Destinations: Fenway Park, Boston, Ma.

Located near Kenmore Square in Boston is “America’s most beloved ballpark.” Built in 1912, Fenway Park is the oldest stadium currently used in the Major Leagues and small compared to others. It is the proud home of the Boston Red Sox and the “Red Sox Nation” as their fans are called. At most it can hold 36,298 spectators but during days where there is a game, park of the bleachers are covered to protect batters from the distracting sun. This can reduce the capacity by almost 2,000. The seats are narrow, many dating back to 1934 and the scoreboard is still updated by hand. All this, and the fans that wouldn’t have it any other way. Even the nosebleed seats placed upon the 37 foot high left field wall affectionately called “the green monster” in 2003 are in high demand. In 1999 there was a plan to demolish most of the old park and rebuild and update the structure. It was abandoned after “Save Fenway Park” groups mobilized and the Red Sox could not come to an agreement with the city.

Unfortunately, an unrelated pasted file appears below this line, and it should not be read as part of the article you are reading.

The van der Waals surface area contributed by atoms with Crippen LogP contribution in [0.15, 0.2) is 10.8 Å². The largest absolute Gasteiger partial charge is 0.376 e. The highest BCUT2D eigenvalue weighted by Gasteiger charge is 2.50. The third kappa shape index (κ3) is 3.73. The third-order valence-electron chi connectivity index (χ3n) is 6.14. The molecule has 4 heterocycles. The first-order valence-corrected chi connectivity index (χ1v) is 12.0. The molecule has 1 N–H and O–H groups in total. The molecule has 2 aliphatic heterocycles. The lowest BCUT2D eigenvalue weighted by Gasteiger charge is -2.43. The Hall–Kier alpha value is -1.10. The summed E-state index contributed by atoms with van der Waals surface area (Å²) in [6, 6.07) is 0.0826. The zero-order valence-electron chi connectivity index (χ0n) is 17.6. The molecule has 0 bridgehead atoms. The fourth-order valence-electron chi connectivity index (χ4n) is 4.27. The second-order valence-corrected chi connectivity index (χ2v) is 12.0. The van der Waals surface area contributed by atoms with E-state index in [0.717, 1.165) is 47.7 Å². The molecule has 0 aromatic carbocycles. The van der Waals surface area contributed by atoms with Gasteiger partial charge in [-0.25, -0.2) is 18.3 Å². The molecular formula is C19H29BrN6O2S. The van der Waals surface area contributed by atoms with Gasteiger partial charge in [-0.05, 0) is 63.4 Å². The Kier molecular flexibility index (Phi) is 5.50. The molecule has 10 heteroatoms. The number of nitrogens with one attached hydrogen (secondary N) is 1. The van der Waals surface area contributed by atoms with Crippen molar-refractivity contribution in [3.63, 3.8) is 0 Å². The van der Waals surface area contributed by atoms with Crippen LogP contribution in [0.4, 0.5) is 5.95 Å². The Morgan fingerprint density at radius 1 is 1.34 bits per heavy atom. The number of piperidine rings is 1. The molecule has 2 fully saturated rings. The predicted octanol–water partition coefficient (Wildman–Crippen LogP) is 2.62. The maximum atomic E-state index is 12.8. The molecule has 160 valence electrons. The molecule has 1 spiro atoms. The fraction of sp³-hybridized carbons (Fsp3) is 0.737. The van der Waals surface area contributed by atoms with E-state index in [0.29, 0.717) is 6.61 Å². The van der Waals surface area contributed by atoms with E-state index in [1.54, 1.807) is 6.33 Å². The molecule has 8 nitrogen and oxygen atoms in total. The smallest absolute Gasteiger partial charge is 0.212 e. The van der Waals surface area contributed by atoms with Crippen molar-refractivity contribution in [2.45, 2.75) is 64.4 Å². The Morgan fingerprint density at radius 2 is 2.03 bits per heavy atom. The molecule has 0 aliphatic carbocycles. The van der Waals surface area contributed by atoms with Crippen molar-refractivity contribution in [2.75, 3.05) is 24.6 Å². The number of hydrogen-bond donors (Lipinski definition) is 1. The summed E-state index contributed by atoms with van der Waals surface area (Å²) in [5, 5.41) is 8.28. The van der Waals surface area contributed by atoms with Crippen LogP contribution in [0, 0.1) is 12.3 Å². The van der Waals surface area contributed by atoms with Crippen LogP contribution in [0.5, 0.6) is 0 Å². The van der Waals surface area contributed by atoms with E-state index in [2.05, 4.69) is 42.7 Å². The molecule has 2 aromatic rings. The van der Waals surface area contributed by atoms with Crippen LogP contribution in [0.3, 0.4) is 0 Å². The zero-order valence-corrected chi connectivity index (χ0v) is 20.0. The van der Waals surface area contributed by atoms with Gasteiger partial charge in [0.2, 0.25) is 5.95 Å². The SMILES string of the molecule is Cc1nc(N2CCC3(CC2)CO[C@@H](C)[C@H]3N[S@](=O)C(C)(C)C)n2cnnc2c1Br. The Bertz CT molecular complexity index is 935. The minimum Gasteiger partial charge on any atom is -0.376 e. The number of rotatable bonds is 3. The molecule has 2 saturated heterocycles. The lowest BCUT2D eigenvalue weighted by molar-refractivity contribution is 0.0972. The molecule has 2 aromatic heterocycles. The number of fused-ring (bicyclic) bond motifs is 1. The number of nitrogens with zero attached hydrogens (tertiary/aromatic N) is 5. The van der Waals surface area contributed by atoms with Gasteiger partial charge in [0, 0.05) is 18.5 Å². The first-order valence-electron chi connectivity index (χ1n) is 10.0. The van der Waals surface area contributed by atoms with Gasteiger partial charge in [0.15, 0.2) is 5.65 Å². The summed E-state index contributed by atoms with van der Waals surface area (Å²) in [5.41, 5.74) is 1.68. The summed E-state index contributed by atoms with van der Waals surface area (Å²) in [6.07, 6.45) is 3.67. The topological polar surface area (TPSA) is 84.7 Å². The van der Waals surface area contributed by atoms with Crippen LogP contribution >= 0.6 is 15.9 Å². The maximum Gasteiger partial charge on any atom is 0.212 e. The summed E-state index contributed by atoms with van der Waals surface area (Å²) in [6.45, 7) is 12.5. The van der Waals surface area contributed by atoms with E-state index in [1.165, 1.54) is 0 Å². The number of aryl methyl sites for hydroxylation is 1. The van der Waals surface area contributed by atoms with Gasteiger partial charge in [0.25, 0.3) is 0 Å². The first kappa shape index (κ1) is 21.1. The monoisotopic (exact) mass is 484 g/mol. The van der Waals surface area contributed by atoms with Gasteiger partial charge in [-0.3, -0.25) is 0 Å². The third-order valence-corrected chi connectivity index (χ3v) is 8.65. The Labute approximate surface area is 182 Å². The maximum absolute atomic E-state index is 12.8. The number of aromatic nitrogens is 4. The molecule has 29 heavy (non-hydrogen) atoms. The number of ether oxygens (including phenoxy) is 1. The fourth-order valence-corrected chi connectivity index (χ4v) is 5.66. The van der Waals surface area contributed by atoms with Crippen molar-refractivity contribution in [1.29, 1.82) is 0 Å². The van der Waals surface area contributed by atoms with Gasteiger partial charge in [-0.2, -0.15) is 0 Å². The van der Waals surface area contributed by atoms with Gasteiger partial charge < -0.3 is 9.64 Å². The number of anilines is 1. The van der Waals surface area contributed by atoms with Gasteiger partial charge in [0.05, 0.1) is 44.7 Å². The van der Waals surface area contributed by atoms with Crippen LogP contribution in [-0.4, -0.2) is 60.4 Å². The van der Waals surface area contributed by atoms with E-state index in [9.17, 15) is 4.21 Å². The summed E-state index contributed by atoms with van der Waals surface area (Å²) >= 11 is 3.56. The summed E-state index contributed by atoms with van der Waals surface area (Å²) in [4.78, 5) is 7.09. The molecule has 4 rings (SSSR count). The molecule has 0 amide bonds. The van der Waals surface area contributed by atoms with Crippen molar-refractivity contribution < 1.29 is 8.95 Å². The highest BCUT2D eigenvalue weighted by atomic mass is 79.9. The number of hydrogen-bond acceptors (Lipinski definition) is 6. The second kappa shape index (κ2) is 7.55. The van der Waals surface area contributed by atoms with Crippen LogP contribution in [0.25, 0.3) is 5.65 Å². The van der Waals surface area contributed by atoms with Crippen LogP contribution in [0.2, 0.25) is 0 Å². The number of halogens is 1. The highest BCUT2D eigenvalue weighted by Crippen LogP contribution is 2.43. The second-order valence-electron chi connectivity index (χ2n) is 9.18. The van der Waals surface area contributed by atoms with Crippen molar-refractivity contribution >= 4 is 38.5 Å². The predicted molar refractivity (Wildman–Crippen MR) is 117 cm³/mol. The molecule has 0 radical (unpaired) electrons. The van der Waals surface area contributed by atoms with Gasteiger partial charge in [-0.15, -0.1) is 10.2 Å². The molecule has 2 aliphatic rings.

I grew up in New England but it took almost 40 years for me to go to Fenway. I was totally amazed at how small it was. With the exception of a few “behind the pole” seats, it was easy to see all the action on the field from warm-ups to the guys with the boards smoothing out the field (which is something I got a big kick out of). If you haven’t been able to get a hold of game tickets, you can always book a tour which is offered daily (except on game days and holidays). With a tour, you can get the run down of past players, and history of the unique features of the park such as Pesky’s Pole, The Triangle, and The Lone Red Seat.

The park is always crowded, if not sold out during games but not to worry, if you get hungry there is no shortage of people hocking hot dogs, popcorn, peanuts, bottles of water or even pizza in the typical Bostonian accents. Be prepared for the sticker shock though, the wares are a bit steep. If you go, you’ll no doubt ably have a good time though and it’s worth it. My last bit of advice: Bone up on singing “Sweet Caroline.” If you don’t know why, well, you’ll just have to find out for yourself.


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